Cherish customer complaints, they make you stronger


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In order to keep things light and entertaining, I thought I’d open up with a quote from Friederich Nietszche:

“it is impossible to suffer without making someone pay for it; every complaint already contains revenge”

It is in my nature to forgive and forget, but sometimes things can fester, things like a bad customer experience, and if I am on the receiving end of a bad customer experience, the likelihood is that I will probably tell someone. Statistics would suggest that I am more than twice as likely to tell someone about a bad customer experience than I am to tell them about a positive experience.

A consumer’s impulse is to punish bad service. In the Harvard Business Review article, entitled Stop Trying to Delight your Customers from June 2010 in which 75,000 customers, from the B2B and B2C environment were examined, research found that

25% of customers are likely to say something positive about their customer experience

65% are likely to speak negatively

23% of customers who had a positive service interaction told 10 or more people

48% who had a negative experience told 10 or more people

In exacting revenge, if a customer goes out of their way to make a complaint, they are in fact doing you a favour, and customers that take the time out to relay information regarding their dissatisfaction should be cherished.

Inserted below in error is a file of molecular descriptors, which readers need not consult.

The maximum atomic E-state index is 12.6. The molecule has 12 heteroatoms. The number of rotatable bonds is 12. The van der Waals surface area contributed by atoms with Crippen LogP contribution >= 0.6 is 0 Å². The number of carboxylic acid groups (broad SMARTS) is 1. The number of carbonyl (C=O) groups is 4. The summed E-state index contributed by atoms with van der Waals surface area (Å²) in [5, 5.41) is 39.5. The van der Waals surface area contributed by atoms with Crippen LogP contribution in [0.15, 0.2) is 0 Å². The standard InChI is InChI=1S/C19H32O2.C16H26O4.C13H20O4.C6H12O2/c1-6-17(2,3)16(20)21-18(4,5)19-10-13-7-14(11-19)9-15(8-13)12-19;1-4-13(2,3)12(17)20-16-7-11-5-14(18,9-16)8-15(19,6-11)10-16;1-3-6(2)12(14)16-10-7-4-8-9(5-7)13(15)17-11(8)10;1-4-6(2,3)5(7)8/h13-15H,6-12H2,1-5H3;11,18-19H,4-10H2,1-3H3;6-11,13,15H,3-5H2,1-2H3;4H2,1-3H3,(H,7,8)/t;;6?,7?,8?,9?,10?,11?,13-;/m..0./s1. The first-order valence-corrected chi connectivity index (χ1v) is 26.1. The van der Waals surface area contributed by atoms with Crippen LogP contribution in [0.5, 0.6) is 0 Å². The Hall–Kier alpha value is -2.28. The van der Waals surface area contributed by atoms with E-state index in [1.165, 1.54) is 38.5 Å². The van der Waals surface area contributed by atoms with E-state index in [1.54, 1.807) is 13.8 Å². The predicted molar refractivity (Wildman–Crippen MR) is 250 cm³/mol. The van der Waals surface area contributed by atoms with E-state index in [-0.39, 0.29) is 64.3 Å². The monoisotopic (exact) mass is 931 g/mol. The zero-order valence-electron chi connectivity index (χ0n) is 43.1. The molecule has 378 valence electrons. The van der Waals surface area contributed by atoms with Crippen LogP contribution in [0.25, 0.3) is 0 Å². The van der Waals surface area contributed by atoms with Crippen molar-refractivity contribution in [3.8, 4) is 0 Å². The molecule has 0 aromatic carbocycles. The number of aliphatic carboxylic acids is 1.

A typical business only hears from 4% of customers that are unhappy with the service, the other 96% leave, 91% leave for good.  The nuggets of information that you gain from that 4% are highly valuable. Take on board their complaint and obviously do your best to retain that customer.

If a customer goes out of the way to make a complaint, they are often giving you a chance for redemption. If they stay on board, make sure to check how you measure up on the same experience at a later stage.

The old adage “what gets measured gets done” is not just an encouragement; it’s also a warning: If you don’t measure your experience with these customers, it could land you in some pain, and if this happens over a meaningful time horizon, you will also undermine your organization’s commitment to achieving any goals set. This holds true in particular for customer complaints and you need to have a fully integrated system to ensure these complaints are properly monitored.

I don’t know who came up with the expression sticks and stones will may break my bones….but if an irate customer starts calling you names after a bad experience, take it on the chin, they are probably teaching you a well earned lesson, after all, as our old friend Nietszche said: That which does not kill us makes us stronger.

Republished with author's permission from original post.

David Heneghan
David founded CX Index to help businesses leverage feedback to make more profitable decisions. Through our software platfrom we conduct sophisticated data analysis to help businesses drive more porfitable customer centric decisions. @cxindex


  1. “48% who had a negative experience told 10 or more people.”

    Negative publicity propagates much faster than positive comments. Tending to customer’s complaint is best, a company can do to sort out its own short comings.


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